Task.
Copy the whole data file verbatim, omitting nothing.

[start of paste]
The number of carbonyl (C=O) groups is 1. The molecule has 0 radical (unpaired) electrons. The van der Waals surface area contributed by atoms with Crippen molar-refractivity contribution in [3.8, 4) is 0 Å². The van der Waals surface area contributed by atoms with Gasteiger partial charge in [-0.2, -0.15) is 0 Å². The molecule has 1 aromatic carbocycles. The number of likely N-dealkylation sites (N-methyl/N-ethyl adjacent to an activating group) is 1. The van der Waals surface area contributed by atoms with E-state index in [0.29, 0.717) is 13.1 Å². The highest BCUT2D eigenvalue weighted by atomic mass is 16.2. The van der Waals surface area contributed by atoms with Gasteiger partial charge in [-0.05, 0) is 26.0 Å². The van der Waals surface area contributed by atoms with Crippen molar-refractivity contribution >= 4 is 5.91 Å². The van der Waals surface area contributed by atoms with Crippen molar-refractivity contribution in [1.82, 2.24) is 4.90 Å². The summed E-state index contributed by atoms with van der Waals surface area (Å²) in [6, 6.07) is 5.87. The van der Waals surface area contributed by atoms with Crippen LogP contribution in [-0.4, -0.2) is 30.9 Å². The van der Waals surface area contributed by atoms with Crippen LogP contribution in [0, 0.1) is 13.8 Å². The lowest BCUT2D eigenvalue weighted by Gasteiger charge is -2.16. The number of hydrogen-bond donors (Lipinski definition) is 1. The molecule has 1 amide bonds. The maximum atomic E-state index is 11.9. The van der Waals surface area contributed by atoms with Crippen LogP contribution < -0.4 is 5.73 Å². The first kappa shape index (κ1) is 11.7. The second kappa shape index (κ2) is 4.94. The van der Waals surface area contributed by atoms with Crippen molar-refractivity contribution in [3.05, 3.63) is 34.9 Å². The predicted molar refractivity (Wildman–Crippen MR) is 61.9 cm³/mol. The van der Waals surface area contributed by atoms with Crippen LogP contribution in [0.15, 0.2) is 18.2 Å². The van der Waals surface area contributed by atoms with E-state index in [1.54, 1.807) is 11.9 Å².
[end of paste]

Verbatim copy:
The number of carbonyl (C=O) groups is 1. The molecule has 0 radical (unpaired) electrons. The van der Waals surface area contributed by atoms with Crippen molar-refractivity contribution in [3.8, 4) is 0 Å². The van der Waals surface area contributed by atoms with Gasteiger partial charge in [-0.2, -0.15) is 0 Å². The molecule has 1 aromatic carbocycles. The number of likely N-dealkylation sites (N-methyl/N-ethyl adjacent to an activating group) is 1. The van der Waals surface area contributed by atoms with E-state index in [0.29, 0.717) is 13.1 Å². The highest BCUT2D eigenvalue weighted by atomic mass is 16.2. The van der Waals surface area contributed by atoms with Gasteiger partial charge in [-0.05, 0) is 26.0 Å². The van der Waals surface area contributed by atoms with Crippen molar-refractivity contribution >= 4 is 5.91 Å². The van der Waals surface area contributed by atoms with Crippen molar-refractivity contribution in [1.82, 2.24) is 4.90 Å². The summed E-state index contributed by atoms with van der Waals surface area (Å²) in [6, 6.07) is 5.87. The van der Waals surface area contributed by atoms with Crippen LogP contribution in [-0.4, -0.2) is 30.9 Å². The van der Waals surface area contributed by atoms with Crippen LogP contribution in [0, 0.1) is 13.8 Å². The lowest BCUT2D eigenvalue weighted by Gasteiger charge is -2.16. The number of hydrogen-bond donors (Lipinski definition) is 1. The molecule has 1 amide bonds. The maximum atomic E-state index is 11.9. The van der Waals surface area contributed by atoms with Crippen LogP contribution < -0.4 is 5.73 Å². The first kappa shape index (κ1) is 11.7. The second kappa shape index (κ2) is 4.94. The van der Waals surface area contributed by atoms with Crippen molar-refractivity contribution in [3.05, 3.63) is 34.9 Å². The predicted molar refractivity (Wildman–Crippen MR) is 61.9 cm³/mol. The van der Waals surface area contributed by atoms with Crippen LogP contribution in [0.15, 0.2) is 18.2 Å². The van der Waals surface area contributed by atoms with E-state index in [1.54, 1.807) is 11.9 Å².